Monday, March 4, 2013

A Child Slave; A Child Witness for the Faith

(Published in 2009 and reprinted in 2011)

It’s every mother’s worst nightmare. Your child is abducted. It doesn’t matter that the abduction took place centuries ago or that the little girl was from ancient Israel. She was someone’s daughter, and she was taken from her homeland when the Arameans led a raid on Israel.

What strikes me as incredible, though, is what happens next. As a slave in the house of Naaman, the army commander of the king of Aram, the little girl has the ear of the master and his wife. When Naaman contracts leprosy, the little girl finds the courage to speak to her mistress about it.

“If only my master would present himself to the prophet in Samaria, he would cure him of his leprosy.” We know this prophet. His name is Elisha, successor to Elijah. He is the one who asked for a double portion of the Spirit of the Living God – and got it.

Now, isn’t it incredible that this little girl remembered her faith at all, that her memory of the prophet of the Lord was so strong that she was able to pass the message along to her mistress, and that she even had the courage to speak, though she was a servant girl?

Even more amazing, Naaman took her advice, and with the king’s approval, he went to Israel and found Elisha. Naaman was healed, and the story has been captured for all time in Holy Scripture.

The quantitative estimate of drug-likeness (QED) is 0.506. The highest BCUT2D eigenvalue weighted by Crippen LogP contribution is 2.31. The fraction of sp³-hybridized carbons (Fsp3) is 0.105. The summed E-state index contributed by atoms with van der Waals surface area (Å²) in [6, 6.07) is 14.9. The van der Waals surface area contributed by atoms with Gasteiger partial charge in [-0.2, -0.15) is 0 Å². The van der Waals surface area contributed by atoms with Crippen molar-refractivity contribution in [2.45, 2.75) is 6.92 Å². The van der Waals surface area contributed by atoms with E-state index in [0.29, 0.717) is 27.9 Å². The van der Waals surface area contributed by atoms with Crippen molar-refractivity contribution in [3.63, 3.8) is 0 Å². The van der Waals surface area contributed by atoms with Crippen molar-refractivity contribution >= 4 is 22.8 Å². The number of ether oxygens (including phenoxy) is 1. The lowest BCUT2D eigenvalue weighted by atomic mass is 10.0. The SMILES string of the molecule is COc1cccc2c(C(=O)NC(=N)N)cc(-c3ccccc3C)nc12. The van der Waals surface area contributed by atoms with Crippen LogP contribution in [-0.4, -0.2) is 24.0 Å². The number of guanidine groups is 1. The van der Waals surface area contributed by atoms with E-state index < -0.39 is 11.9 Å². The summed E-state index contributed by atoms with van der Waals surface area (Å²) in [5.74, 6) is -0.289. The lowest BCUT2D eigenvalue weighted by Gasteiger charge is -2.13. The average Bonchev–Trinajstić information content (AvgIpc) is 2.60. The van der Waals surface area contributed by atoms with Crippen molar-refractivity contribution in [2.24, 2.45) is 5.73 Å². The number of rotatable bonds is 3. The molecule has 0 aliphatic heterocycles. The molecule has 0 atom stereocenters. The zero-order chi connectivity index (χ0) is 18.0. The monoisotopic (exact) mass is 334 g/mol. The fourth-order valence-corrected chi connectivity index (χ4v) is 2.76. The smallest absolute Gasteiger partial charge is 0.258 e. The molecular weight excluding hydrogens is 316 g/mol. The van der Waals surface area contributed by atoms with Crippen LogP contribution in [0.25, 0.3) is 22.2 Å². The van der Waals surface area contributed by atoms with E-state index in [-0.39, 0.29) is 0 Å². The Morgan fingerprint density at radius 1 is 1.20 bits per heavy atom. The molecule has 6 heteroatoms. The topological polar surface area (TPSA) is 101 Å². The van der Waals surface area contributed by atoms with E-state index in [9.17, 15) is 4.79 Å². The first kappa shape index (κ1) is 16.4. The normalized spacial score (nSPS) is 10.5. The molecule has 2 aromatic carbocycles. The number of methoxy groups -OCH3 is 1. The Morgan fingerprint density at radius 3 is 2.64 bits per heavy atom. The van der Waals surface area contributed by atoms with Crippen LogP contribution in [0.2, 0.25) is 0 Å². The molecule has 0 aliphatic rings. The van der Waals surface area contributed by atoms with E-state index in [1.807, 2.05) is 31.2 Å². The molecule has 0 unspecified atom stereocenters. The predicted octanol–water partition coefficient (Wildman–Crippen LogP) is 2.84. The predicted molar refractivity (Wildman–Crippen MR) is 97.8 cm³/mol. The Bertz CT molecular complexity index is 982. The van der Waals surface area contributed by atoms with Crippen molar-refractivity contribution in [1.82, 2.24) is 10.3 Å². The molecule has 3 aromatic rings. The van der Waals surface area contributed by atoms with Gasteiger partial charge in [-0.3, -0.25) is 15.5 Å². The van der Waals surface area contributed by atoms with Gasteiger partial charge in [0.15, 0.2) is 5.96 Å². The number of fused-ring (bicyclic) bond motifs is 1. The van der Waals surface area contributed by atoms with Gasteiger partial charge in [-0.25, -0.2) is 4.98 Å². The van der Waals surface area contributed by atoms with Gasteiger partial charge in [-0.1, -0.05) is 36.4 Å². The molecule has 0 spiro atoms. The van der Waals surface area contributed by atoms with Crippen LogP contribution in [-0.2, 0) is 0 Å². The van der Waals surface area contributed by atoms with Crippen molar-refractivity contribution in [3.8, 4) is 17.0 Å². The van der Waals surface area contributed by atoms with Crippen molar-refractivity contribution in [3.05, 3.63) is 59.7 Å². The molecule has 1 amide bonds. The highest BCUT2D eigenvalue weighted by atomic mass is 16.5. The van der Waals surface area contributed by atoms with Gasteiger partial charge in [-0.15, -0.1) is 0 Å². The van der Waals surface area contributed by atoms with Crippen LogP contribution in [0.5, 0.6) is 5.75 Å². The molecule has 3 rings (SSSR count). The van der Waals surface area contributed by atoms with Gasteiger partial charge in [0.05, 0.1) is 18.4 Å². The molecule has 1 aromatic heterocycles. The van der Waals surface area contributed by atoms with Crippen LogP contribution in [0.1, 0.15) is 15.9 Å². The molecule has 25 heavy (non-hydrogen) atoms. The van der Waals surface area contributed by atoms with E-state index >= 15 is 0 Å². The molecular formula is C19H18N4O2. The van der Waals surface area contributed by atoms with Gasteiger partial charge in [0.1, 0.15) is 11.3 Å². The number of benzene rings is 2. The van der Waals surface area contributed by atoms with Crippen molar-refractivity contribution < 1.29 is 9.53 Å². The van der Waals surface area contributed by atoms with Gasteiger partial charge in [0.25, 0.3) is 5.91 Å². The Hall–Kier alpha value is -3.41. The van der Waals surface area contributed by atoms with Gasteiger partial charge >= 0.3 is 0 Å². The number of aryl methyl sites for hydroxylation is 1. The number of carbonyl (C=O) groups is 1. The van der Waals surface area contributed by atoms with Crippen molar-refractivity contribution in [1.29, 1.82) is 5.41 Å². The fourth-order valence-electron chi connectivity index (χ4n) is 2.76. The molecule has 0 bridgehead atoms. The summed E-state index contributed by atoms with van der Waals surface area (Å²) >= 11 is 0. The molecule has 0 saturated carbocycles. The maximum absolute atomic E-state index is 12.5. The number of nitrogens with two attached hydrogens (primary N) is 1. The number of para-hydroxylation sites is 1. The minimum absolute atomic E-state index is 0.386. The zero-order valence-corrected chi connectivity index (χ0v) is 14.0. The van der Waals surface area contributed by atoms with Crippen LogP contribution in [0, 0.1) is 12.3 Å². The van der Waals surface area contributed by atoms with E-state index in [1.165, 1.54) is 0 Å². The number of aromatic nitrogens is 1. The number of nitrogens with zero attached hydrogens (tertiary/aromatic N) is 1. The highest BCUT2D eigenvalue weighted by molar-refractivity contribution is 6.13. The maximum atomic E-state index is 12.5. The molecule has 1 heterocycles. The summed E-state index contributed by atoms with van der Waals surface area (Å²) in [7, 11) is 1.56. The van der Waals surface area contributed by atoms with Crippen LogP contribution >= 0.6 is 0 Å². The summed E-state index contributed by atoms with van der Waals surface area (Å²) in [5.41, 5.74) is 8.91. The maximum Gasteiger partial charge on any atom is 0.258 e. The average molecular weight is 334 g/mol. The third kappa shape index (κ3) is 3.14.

The net result of the child’s faithfulness is that the message and reality of God’s power spread throughout the land and throughout time.

Here’s the thing. We are that little girl. In a very real way, we are living in a foreign land. When it matters most, do we speak up and tell those in positions of power that there is one who can heal them? Do we even remember the faith at all, or have we forgotten to carry it with us as we labor in a foreign land. Do we consider ourselves unimportant in the presence of leaders and those with more money and prestige? Are we afraid to speak up? Or would we be willing to share the Good News as courageously as this little girl?

Our Mother, the Blessed Mother (and the archetype of Mother Church), has guided us and prepared us for every encounter we may have as we journey to our final homeland. While she longs for us to come safely into the arms of the Heavenly Father, she also instills in us the needs of those we meet along the way. She longs for them to encounter for themselves the Spirit of the Living God. And she knows that you may be the only mouthpiece God has to get their attention.

If a little girl, a slave in a foreign land, can share the good news of God without restraint, then so should we who have access to the Mother of Perpetual Help and the Lord Most High.


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